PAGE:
A monument at Carrowmore megalithic cemetery in Co Sligo has been vandalized, say Irish police.

Gardaí are increasing surveillance at the prehistoric site after its key monument was targeted by vandals.

According to The Irish Times, an initial was scratched onto the capstone of Tomb 51 or Listoghil, the central monument at the cemetery.

The Office of Public Works and the National Monuments Service of the Department of Heritage are investigating the act of vandalism, which was scratched on top of neolithic art.

The art  has been there for over 5,000 years and according to local sources,  is no longer visible to the naked eye.  They say the culprits may not have been aware it was there.

Gardaí have asked the public to report any suspicious activity around the area after hours.

A National Monuments Service spokesman said the crime was being taken very seriously.

“The NMS follows up on all reports of damage to monuments and refers serious cases to An Garda Síochána for formal investigation,” he said.

“This incident at Carrowmore occurred out of hours and An Garda Siochana are increasing their evening patrols of the large site.”

More vandalism reported at Carrowmore #Megalithic Cemetery. @gardainfo appeal 'to report anyone acting suspicious on the site - call 0719157000 if you see anyone on the site after hours'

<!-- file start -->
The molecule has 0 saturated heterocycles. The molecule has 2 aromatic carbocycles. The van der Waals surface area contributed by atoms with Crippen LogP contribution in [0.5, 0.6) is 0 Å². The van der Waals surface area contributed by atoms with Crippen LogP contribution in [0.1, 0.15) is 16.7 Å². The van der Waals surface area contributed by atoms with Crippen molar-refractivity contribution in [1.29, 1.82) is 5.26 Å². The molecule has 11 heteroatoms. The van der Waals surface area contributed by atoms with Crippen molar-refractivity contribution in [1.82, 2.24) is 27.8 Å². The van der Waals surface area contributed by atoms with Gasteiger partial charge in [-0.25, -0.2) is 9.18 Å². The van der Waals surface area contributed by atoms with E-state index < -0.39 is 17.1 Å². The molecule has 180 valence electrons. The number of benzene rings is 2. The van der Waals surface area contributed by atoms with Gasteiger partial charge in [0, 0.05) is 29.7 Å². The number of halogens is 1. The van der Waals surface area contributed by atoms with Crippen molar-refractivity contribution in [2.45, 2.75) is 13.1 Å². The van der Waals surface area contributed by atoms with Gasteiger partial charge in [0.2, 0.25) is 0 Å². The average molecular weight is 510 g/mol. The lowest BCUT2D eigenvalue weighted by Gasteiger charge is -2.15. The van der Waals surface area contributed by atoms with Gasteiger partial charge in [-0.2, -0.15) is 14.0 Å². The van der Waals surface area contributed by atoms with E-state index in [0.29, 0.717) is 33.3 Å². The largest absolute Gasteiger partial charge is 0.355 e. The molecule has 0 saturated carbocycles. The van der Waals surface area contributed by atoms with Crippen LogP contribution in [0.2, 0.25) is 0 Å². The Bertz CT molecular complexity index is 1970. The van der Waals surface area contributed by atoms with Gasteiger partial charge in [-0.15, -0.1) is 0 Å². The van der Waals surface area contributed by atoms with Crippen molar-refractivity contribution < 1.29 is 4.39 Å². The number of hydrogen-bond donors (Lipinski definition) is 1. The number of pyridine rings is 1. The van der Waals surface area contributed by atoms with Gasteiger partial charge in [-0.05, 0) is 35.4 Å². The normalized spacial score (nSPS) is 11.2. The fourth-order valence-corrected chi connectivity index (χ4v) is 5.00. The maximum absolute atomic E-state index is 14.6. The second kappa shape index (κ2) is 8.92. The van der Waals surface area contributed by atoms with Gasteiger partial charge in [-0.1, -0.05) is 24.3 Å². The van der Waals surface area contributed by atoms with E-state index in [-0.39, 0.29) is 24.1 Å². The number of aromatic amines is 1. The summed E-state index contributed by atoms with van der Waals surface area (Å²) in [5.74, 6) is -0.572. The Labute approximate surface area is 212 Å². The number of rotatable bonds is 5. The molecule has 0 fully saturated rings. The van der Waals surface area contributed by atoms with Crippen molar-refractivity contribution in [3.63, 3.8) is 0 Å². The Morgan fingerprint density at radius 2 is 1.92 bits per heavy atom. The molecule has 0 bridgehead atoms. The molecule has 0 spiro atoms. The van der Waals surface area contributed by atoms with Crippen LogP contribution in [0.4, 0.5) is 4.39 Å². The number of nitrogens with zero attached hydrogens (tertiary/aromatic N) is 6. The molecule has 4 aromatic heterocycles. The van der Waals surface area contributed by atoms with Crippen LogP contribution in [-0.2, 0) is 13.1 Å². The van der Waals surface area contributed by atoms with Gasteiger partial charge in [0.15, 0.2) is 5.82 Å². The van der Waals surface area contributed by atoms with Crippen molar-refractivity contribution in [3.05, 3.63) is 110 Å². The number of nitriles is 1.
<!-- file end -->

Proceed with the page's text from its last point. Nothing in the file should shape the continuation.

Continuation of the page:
These #heritage crimes need to be investigated fully @NationalMons @NMIreland @DeptHousingIRL pic.twitter.com/IALqYnbVtG

— Institute of Archaeologists of Ireland (IAI) (@IAIarchaeo) June 24, 2022

There are three locations in Co Sligo with Neolithic art; these include Carrowmore, Carrowkeel and Heapstown.

Carrowmore, which is located on the Cúil Irra Peninsula, is the largest megalithic cemetery in Ireland. The tombs at the ancient burial site were built around  4600-3900 BC, making them older than the pyramids in Egypt. 

Gardai described the damage on “what is essentially a graveyard” as “despicable."

The site, one of the four major passage tomb cemeteries in the country, attracts thousands of visitors each year.

A Department of Heritage spokesman said:  “The vast amount of visitors to archaeological monuments are very respectful of them."